China named Baidu’s Apollo operating system for ADS software and cloud services the country’s national platform for driverless vehicles and is investing in infrastructure like road sensors that should speed the development of the tech. With autonomous vehicles expected to generate massive troves of data, the company’s strong position in the Chinese driverless operating-system market suggests it will dominate another highly influential data source and expand its edge in artificial intelligence.

Other ways to invest in driverless cars
Even for more conservative investors, it’s not hard to find companies that have the potential to benefit from the driverless revolution. There’s plenty of potential to make pick-and-shovel-type investments in companies that will provide the supporting hardware, software, and networks that driverless cars will need to function efficiently. These vehicles will need up-to-date mapping technology, advanced imaging sensors, global positioning system (GPS) hardware and software, and internet connectivity, among other things.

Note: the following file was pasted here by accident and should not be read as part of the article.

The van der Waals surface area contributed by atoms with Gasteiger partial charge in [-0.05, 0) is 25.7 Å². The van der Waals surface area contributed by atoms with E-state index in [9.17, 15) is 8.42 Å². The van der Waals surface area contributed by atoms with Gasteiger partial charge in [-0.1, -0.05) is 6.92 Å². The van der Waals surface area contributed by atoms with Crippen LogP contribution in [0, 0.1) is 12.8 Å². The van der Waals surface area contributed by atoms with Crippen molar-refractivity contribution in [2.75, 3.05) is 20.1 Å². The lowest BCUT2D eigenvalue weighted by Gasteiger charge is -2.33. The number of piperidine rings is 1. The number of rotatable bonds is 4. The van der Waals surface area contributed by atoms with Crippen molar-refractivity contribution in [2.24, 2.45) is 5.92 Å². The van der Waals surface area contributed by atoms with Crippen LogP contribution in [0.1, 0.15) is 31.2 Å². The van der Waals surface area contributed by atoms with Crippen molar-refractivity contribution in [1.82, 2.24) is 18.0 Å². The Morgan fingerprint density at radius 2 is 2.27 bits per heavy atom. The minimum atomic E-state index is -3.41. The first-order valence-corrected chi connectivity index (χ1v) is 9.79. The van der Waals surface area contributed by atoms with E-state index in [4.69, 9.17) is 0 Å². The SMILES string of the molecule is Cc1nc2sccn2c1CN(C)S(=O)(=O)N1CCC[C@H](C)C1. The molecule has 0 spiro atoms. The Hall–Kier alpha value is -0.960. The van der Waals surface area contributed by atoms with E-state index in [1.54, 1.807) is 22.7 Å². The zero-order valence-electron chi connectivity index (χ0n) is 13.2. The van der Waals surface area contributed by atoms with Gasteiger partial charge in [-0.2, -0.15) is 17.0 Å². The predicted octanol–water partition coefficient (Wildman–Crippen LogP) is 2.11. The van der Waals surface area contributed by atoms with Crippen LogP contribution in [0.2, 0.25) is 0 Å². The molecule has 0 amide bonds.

Providers like AT&T and Verizon view the rise of connected and self-driving cars as a potential growth source and are ramping up their respective vehicle-connectivity businesses. Companies specializing in networking and security like Cisco stand to benefit as well. Driverless vehicles will also be a huge source of data, producing massive amounts of data every day they’re in operation.

Why self-driving cars’ limits won’t hinder their success
While it’s still too early in the market’s development to predict exactly what the future holds for self-driving cars, the rapid advancement and promise of the technology suggest that it will continue to gain ground and move toward mainstream adoption. The sector must still overcome plenty of limitations before the tech can function as ideally envisioned, and concerns about the safety of autonomous vehicles and the broader societal impact stemming from potential changes like a rapid evaporation of driving-based jobs should be taken seriously.

Still, if the tech continues to improve on its current trajectory, there’s a good chance that self-driving vehicles will eventually see large-scale adoption and pave the way for a reduction in accident-related deaths, injuries, and expenses. Advances in computational power, network connectivity and speeds, and an explosion of new data combined with plenty of incentives to further automation and the driverless technology revolution suggest it’s only a matter of time before robotic drivers are on the streets in large numbers.

Author: Keith Noonan

Source: The Motley Fool: What Does the Future Hold for Self-Driving Cars?